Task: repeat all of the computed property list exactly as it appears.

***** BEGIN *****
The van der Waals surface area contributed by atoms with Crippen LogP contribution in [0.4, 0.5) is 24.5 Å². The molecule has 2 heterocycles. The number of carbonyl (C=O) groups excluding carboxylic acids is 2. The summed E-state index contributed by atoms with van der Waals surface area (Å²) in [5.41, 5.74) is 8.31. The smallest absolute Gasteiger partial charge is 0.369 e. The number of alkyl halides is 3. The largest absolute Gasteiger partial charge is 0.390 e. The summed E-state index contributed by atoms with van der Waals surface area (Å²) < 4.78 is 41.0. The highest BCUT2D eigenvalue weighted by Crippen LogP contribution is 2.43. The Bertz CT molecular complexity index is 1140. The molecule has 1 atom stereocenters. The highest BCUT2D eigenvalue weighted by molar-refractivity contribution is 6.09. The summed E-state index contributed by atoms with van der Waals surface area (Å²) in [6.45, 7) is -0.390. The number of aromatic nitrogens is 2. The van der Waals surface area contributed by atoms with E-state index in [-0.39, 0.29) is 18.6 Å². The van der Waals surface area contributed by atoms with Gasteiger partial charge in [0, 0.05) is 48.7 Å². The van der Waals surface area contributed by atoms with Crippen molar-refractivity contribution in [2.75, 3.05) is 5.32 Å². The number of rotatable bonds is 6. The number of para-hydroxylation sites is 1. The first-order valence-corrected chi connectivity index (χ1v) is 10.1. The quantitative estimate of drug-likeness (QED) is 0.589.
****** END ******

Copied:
The van der Waals surface area contributed by atoms with Crippen LogP contribution in [0.4, 0.5) is 24.5 Å². The molecule has 2 heterocycles. The number of carbonyl (C=O) groups excluding carboxylic acids is 2. The summed E-state index contributed by atoms with van der Waals surface area (Å²) in [5.41, 5.74) is 8.31. The smallest absolute Gasteiger partial charge is 0.369 e. The number of alkyl halides is 3. The largest absolute Gasteiger partial charge is 0.390 e. The summed E-state index contributed by atoms with van der Waals surface area (Å²) < 4.78 is 41.0. The highest BCUT2D eigenvalue weighted by Crippen LogP contribution is 2.43. The Bertz CT molecular complexity index is 1140. The molecule has 1 atom stereocenters. The highest BCUT2D eigenvalue weighted by molar-refractivity contribution is 6.09. The summed E-state index contributed by atoms with van der Waals surface area (Å²) in [6.45, 7) is -0.390. The number of aromatic nitrogens is 2. The van der Waals surface area contributed by atoms with E-state index in [-0.39, 0.29) is 18.6 Å². The van der Waals surface area contributed by atoms with Gasteiger partial charge in [0, 0.05) is 48.7 Å². The van der Waals surface area contributed by atoms with Crippen molar-refractivity contribution in [2.75, 3.05) is 5.32 Å². The number of rotatable bonds is 6. The number of para-hydroxylation sites is 1. The first-order valence-corrected chi connectivity index (χ1v) is 10.1. The quantitative estimate of drug-likeness (QED) is 0.589.